These are the minimum system requirements when using a live base image i.e. an image without a bundled Desktop Environment:
|i686-glibc||Pentium 4 (SSE2)||96MB||350MB||Ethernet/Wifi*|
*Networking is required to download additional packages while using the live image as well as to perform a network-based install
Linux beginners are suggested to select from one the following flavours bundled with ready-to-try desktop environments instead.
Additional live images with flavours (an additional desktop environment with autologin) are also available. Here's a quick overview of the main components and applications included with each flavour:
|Window Manager||Enlightenment Window Manager||Mutter (Muffin)||Openbox||Openbox||Metacity (Marco)||xfwm4|
|File Manager||Enlightenment File Manager||Nemo||PCManFM||PCManFM-Qt||Caja||Thunar|
|Web browser||Firefox ESR||Firefox ESR||Firefox ESR||QupZilla||Firefox ESR||Firefox ESR|
|Document viewer||-||-||-||-||Atril (PS/PDF)||-|
|Plain text viewer||-||-||-||-||Pluma||Mousepad|
|Image viewer||-||-||GPicView||LXImage||Eye of MATE||Ristretto|
|Other||Mixer, EConnMan (connection manager), Elementary Test||LXTask (task manager), MIME type editor||Screen grabber||Screen grabber, file finder, MATE color picker, MATE font viewer, Disk usage analyzer, Power statistics, System monitor (task manager), Dictionary, Log file viewer||Bulk rename, Orage Globaltime, Orage Calendar, Task Manager, Parole Media Player, Audio Mixer, MIME type editor, Application finder|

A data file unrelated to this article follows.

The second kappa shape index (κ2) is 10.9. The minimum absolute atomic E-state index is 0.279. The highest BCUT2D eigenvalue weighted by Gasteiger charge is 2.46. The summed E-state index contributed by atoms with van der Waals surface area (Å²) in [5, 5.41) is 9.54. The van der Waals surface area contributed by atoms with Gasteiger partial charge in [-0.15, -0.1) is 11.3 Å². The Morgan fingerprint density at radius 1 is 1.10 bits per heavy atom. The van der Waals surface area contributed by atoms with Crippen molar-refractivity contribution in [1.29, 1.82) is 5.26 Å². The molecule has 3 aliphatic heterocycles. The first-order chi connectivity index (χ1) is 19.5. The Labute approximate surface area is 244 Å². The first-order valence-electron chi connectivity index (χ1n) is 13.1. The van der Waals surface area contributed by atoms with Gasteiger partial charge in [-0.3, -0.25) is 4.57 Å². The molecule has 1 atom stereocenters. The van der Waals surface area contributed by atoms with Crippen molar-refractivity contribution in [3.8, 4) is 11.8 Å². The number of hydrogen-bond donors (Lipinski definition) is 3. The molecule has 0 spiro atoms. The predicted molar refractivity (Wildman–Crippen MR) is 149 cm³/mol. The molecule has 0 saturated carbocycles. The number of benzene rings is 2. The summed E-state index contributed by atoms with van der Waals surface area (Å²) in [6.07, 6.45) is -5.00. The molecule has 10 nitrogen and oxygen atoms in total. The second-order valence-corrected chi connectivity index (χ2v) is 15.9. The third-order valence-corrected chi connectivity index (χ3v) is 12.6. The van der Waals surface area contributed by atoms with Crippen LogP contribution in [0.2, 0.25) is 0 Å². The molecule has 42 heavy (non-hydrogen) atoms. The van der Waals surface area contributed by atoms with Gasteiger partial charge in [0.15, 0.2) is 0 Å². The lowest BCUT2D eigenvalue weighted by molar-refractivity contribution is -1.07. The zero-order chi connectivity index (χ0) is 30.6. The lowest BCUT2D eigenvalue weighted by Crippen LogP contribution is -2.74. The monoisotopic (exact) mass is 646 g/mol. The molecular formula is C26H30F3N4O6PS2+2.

Please note that the system requirements for these graphical live images are higher and will vary depending on which desktop environment you choose. Also, currently some images can be problematic:
- The musl LXQt image comes with a broken web browser
- The musl Cinnamon image comes with a broken DE (forum thread)
Writing a live image to an USB drive
Please note that Void Linux ISOs are USB bootable by default, so you just need to write the image to the usb/cd/dvd drive with
dd, no special tools are required.
First, identify your usb's current device name. At a plain shell prompt:
$ sudo fdisk -l
From the output, you might determine that the device name is
/dev/sdc or otherwise, but for safety's sake, it will appear here as
Then, ensure that that device is unmounted. Change
sdx in the following line to your usb's device name:
$ sudo umount /dev/sdx
Change to the directory where your .iso was downloaded to. For example:
$ cd /home/yourusername/Downloads
Change the following line to display the correct image name and correct device name. Note
sdc1, etc. would be incorrect as they refer to partitions.
$ sudo dd bs=4M if=void-live-x86_64-20170220-lxde.iso of=/dev/sdx && sync
From Windows onto a USB device
If you must use Windows to write the image and are looking for a GUI based app, USBWriter is proven to work on pendrives (USB sticks) and even SD cards. Most USB writers for Windows that promise to get the job done tend to mangle the data in such a way that the media isn't bootable at all.
From Linux/BSD/OS X/Windows onto a DVD/CD
Disk burning applications may be used to burn the .iso - not copy it as a single file - onto a DVD. Void Linux's base images may fit on larger CDs (image sizes are described above). Note: Response times during live sessions running from DVDs/CDs will be markedly slower than those running from a USB or hard drive.
Live images include two accounts:
The anon account is a member of the wheel group, which allows you to run
sudo to escalate privileges in order to run administrative commands.
To start the installer, run
void-installer as root or
sudo void-installer as anon.